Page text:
Score this a minor win for the Republicans.
The Treasury Department announced Monday evening that certain tax exempt groups will no longer be required to provide the names and addresses of major donors to the IRS on the groups’ tax returns.
That information is required by law to remain confidential, but in recent years there have been leaks from the IRS of such information. In 2012, for instance, names of donors to the National Organization for Marriage were deliberately leaked, and the group’s donors were targeted by the left.
“Americans shouldn’t be required to send the IRS information that it doesn’t need to effectively enforce our tax laws, and the IRS simply does not need tax returns with donor names and addresses to do its job in this area,” said Treasury Secretary Steven Mnuchin.
Exempt groups will still have to keep the information on file, in the event of an audit, but it will no longer have to be forwarded to the IRS along with tax returns.
The left is not taking this lying down. Even though the IRS has now acknowledged it has no need for the information on a tax return, and even though the law required that the information remain confidential anyway, the left is outraged that the IRS will no longer be receiving the information in the first place. Why? Obviously, because if the IRS never receives the information in the first place, there’s no information to leak. That is the ONLY reason one could be upset at this decision.
Senate Finance Committee Ranking Democrat Ron Wyden of OR is so incensed that he promised to vote against IRS Commissioner nominee Charles Rettig unless Retting would commit to restoring what Wyden called “this critical disclosure requirement.”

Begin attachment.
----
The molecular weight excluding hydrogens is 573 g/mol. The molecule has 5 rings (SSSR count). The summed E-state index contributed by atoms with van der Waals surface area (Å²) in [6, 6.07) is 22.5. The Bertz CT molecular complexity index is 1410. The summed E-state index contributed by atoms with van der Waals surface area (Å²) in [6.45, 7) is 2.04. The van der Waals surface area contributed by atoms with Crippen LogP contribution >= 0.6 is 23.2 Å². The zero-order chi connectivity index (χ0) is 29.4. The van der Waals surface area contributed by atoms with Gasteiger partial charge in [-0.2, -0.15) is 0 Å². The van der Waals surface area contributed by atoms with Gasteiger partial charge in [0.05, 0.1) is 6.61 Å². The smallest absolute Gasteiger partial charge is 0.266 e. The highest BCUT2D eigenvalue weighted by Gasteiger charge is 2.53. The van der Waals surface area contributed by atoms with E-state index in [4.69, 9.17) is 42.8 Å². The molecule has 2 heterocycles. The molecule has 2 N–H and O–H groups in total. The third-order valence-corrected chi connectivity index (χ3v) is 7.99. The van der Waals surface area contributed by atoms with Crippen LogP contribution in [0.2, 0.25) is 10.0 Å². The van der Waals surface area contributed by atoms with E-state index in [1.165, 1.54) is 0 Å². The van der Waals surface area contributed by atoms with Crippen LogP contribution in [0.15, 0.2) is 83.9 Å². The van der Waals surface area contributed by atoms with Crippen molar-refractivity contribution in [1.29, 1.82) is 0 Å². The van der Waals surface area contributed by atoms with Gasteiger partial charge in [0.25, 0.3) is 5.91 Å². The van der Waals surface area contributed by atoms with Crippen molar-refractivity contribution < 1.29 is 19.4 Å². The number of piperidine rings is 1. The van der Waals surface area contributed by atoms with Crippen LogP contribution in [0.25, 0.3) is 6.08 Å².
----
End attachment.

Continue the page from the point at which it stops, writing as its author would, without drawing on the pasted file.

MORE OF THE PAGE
On Monday, President Trump met with Russian dictator Vladimir Putin behind closed doors, with just translators present, for more than two hours.
In his prepared remarks at the joint press conference afterwards, President Trump read a statement that was full of unobjectionable remarks about what he and Putin had discussed during their meeting.
But when reporters got a chance to ask questions, things went sideways.
First up was a question from a Russian reporter about gas imports into Europe. Nothing objectionable there.
Second up was a question from Jeff Mason, a reporter for the Reuters news agency:
Mr. President, you tweeted this morning that it’s U.S. foolishness, stupidity and the Mueller probe that is responsible for the decline in U.S. relations with Russia. Do you hold Russia at all accountable for anything in particular? And if so, what would you — what would you consider them — that they are responsible for?”
Said Trump in response:
Yes I do. I hold both countries responsible.
I think that the United States has been foolish. I think we’ve all been foolish. We should’ve had this dialogue a long time ago; a long time, frankly, before I got to office.
And I think we’re all to blame. I think that the United States now has stepped forward along with Russia, and we’re getting together and we have a chance to do some great things, whether it’s nuclear proliferation in terms of stopping — you have to do it, ultimately that’s probably the most important thing that we could be working on.
But I do feel that we have both made some mistakes. I think that the — the probe is a disaster for our country. I think it’s kept us apart, it’s kept us separated.
There was no collusion at all. Everybody knows it. And people are being brought out to the fore (ph). So far that I know, virtually none of it related to the campaign. And they’re going to have to try really hard to find somebody that did relate to the campaign.
That was a clean campaign. I beat Hillary Clinton easily. And, frankly, we beat her — and I’m not even saying from the standpoint — we won that race. And it’s a shame that there could even be a little bit of a cloud over it. People know that, people understand it.